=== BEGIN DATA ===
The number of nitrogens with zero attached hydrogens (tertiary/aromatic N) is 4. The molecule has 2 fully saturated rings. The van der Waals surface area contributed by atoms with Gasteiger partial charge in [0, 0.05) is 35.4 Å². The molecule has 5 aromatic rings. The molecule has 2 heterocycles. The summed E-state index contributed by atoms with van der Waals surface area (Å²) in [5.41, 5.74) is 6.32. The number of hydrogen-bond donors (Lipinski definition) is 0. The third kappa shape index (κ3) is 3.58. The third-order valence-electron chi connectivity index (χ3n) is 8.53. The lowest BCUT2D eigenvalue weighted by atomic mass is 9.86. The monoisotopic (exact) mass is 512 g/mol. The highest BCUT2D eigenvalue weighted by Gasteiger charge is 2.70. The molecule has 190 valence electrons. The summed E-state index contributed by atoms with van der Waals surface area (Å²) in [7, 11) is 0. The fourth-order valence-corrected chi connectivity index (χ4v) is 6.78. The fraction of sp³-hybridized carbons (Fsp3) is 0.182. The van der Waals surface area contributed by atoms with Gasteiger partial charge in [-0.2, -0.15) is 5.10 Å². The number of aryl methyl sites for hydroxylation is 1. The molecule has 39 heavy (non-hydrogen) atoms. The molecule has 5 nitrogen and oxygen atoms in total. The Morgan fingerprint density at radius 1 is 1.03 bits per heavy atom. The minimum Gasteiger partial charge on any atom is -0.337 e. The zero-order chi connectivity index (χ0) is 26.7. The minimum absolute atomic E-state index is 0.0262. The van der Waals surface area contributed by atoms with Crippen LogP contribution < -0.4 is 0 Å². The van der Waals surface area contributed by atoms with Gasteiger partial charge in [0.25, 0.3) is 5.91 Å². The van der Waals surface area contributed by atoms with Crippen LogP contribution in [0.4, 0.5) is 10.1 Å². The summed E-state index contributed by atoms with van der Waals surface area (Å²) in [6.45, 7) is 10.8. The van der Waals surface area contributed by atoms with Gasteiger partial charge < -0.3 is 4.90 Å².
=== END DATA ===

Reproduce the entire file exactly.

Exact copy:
The number of nitrogens with zero attached hydrogens (tertiary/aromatic N) is 4. The molecule has 2 fully saturated rings. The van der Waals surface area contributed by atoms with Gasteiger partial charge in [0, 0.05) is 35.4 Å². The molecule has 5 aromatic rings. The molecule has 2 heterocycles. The summed E-state index contributed by atoms with van der Waals surface area (Å²) in [5.41, 5.74) is 6.32. The number of hydrogen-bond donors (Lipinski definition) is 0. The third kappa shape index (κ3) is 3.58. The third-order valence-electron chi connectivity index (χ3n) is 8.53. The lowest BCUT2D eigenvalue weighted by atomic mass is 9.86. The monoisotopic (exact) mass is 512 g/mol. The highest BCUT2D eigenvalue weighted by Gasteiger charge is 2.70. The molecule has 190 valence electrons. The summed E-state index contributed by atoms with van der Waals surface area (Å²) in [7, 11) is 0. The fourth-order valence-corrected chi connectivity index (χ4v) is 6.78. The fraction of sp³-hybridized carbons (Fsp3) is 0.182. The van der Waals surface area contributed by atoms with Gasteiger partial charge in [-0.2, -0.15) is 5.10 Å². The number of aryl methyl sites for hydroxylation is 1. The molecule has 39 heavy (non-hydrogen) atoms. The molecule has 5 nitrogen and oxygen atoms in total. The Morgan fingerprint density at radius 1 is 1.03 bits per heavy atom. The minimum Gasteiger partial charge on any atom is -0.337 e. The zero-order chi connectivity index (χ0) is 26.7. The minimum absolute atomic E-state index is 0.0262. The van der Waals surface area contributed by atoms with Crippen LogP contribution < -0.4 is 0 Å². The van der Waals surface area contributed by atoms with Gasteiger partial charge in [0.25, 0.3) is 5.91 Å². The van der Waals surface area contributed by atoms with Crippen LogP contribution in [0.4, 0.5) is 10.1 Å². The summed E-state index contributed by atoms with van der Waals surface area (Å²) in [6.45, 7) is 10.8. The van der Waals surface area contributed by atoms with Gasteiger partial charge < -0.3 is 4.90 Å².